Terry Lynn Land, the GOP nominee in the Michigan U.S. Senate race, leads among men but trails among women, according to a Detroit Free Press poll
As a result, Rep. Gary Peters, the Democratic nominee in the contest, leads overall 44 percent to 38 percent in a survey of 600 likely Michigan voters, the Free Press said. Peters has a 14 percentage point lead among women. Land, a former Michigan secretary of state, maintained a 5 point lead among men, but they were a smaller portion of those surveyed.
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The poll had a margin of error of 4 percentage points.
Democrats are hitting hard at Land, saying she supports policies restricting women's access to healthcare and pay equity, the Free Press reported.
Eighteen percent of the respondents said they were undecided in the poll, also done for
WXYZ-TV in Detroit and statewide media polling partners EPIC-MRA of Lansing.
Peters has gained 6 points since a poll in February, when he trailed Land by 41 percent to 38 percent.
"The ads by Peters (and his allies) attacking Land on women’s issues have had more of an impact in terms of the race than the Obamacare attacks on Peters have benefited Land," Bernie Porn, EPIC-MRA’s pollster, told the Free Press.
Some voters polled are also turning against Land because of outside support from groups such as Americans for Prosperity, backed by Charles and David Koch, which have spent millions on ads hitting Peters and other Democratic lawmakers for supporting Obamacare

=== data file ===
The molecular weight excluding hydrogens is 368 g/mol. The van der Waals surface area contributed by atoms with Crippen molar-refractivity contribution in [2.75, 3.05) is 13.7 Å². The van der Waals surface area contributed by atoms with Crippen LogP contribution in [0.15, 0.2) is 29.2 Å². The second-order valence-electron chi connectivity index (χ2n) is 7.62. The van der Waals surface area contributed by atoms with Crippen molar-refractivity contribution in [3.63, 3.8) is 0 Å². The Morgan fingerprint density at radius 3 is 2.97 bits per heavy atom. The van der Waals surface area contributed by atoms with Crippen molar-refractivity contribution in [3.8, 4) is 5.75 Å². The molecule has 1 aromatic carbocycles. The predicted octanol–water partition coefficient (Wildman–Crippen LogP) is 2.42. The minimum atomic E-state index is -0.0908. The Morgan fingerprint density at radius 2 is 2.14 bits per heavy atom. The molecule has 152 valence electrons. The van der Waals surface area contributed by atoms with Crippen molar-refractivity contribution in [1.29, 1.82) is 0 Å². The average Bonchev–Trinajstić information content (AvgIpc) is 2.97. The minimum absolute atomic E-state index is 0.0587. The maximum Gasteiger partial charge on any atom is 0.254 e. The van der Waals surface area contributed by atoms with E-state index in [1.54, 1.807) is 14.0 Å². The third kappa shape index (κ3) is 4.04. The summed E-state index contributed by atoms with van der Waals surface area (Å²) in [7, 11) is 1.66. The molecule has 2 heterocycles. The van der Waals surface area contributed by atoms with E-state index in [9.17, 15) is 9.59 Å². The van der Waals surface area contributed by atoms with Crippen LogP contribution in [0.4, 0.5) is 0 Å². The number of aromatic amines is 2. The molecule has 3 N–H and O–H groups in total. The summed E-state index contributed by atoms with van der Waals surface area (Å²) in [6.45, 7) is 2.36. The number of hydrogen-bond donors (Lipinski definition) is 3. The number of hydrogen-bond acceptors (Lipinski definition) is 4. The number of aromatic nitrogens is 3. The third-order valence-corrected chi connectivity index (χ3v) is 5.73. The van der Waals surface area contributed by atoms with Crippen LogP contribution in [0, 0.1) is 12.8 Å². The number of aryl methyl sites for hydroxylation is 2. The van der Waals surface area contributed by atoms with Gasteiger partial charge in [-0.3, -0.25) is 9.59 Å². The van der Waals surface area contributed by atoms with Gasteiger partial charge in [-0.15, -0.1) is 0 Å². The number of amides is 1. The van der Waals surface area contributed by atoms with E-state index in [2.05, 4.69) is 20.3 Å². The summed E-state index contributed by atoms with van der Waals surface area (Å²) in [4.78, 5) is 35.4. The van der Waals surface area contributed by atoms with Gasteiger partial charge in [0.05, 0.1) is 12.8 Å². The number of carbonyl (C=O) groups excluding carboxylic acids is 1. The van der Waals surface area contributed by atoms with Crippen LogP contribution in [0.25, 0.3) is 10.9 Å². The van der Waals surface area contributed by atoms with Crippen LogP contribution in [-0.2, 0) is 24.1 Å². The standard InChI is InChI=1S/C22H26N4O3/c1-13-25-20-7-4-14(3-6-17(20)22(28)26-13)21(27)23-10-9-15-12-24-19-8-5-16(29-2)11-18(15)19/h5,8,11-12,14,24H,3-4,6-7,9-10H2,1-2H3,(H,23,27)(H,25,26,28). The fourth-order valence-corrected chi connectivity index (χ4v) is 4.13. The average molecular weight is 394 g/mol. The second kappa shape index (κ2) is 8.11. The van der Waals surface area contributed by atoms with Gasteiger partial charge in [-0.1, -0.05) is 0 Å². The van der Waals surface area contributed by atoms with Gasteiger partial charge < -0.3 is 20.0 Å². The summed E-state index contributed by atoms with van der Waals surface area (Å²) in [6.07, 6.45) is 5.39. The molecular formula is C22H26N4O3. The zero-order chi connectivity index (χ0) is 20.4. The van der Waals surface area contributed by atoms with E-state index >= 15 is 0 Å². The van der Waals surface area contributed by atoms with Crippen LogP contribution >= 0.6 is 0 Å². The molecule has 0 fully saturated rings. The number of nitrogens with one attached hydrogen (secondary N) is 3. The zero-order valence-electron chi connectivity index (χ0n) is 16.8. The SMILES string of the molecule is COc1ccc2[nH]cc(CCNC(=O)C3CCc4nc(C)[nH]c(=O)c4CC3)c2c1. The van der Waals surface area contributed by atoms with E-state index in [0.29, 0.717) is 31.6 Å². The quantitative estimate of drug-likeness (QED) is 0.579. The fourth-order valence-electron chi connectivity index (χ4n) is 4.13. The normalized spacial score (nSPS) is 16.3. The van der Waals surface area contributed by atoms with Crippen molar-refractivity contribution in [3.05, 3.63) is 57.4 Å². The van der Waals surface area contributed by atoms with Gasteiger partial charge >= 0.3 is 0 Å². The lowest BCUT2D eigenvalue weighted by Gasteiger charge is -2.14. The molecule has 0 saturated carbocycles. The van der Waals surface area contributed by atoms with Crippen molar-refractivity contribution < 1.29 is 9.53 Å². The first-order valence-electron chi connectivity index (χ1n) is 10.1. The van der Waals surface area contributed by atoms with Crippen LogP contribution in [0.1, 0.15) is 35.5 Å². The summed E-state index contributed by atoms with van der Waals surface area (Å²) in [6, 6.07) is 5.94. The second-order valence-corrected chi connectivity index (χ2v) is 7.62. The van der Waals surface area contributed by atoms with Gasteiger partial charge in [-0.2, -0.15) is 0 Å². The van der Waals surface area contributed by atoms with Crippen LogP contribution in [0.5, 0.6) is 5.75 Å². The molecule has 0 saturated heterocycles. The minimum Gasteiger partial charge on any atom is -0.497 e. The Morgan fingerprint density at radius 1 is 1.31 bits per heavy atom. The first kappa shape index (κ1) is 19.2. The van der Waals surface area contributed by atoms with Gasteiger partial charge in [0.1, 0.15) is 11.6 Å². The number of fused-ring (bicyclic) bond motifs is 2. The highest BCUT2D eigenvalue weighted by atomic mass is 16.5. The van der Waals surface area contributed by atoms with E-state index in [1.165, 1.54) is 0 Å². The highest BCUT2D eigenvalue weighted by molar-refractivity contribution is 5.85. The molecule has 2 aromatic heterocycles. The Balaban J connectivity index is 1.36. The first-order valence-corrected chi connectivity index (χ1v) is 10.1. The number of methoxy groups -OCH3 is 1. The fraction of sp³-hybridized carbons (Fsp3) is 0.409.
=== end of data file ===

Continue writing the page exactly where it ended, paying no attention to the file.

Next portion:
"The Koch brothers have put so much money into trying to win over Michigan that anything that has something to do with them I don’t want any part of," Kristin Ratynski, 66, a retired medical assistant and self-described independent voter, told the Free Press.
The poll indicated that Obamacare may not be a factor among Michigan residents. The poll showed 53 percent of voters oppose the healthcare plan, but only 36 percent say it makes a difference in how they vote.
Land leads significantly, by 71 percent to 12 percent, among people who oppose Obamacare, but Peters leads by 78 percent to 12 percent among those who said supporting Obamacare would make it more likely they would chose a candidate. He also lead, by 50 percent to 25 percent among the 35 percent who said the plan makes no difference in how they will vote.
The independent vote, which made up 19 percent of the electorate surveyed, may play a large role in the race, as they were split three ways among Land, Peter and undecided, over how they would vote. And in Peters' home base of Oakland County, he only enjoyed a small lead, of 47 percent to 45 percent, over Land.
Oakland County, north of Detroit, is a target region of both campaigns.
Land led by a larger margin, 58 percent to 25 percent, in her home district, but Peters was ahead, by 54 percent to 30 percent, in three southeastern Michigan counties that comprise the most populated part of the state.
She still has an uphill battle until November. No Republican has won a Senate seat from Michigan since 1994, but the race is getting national attention as Republicans aim to recapture control
of the Senate.
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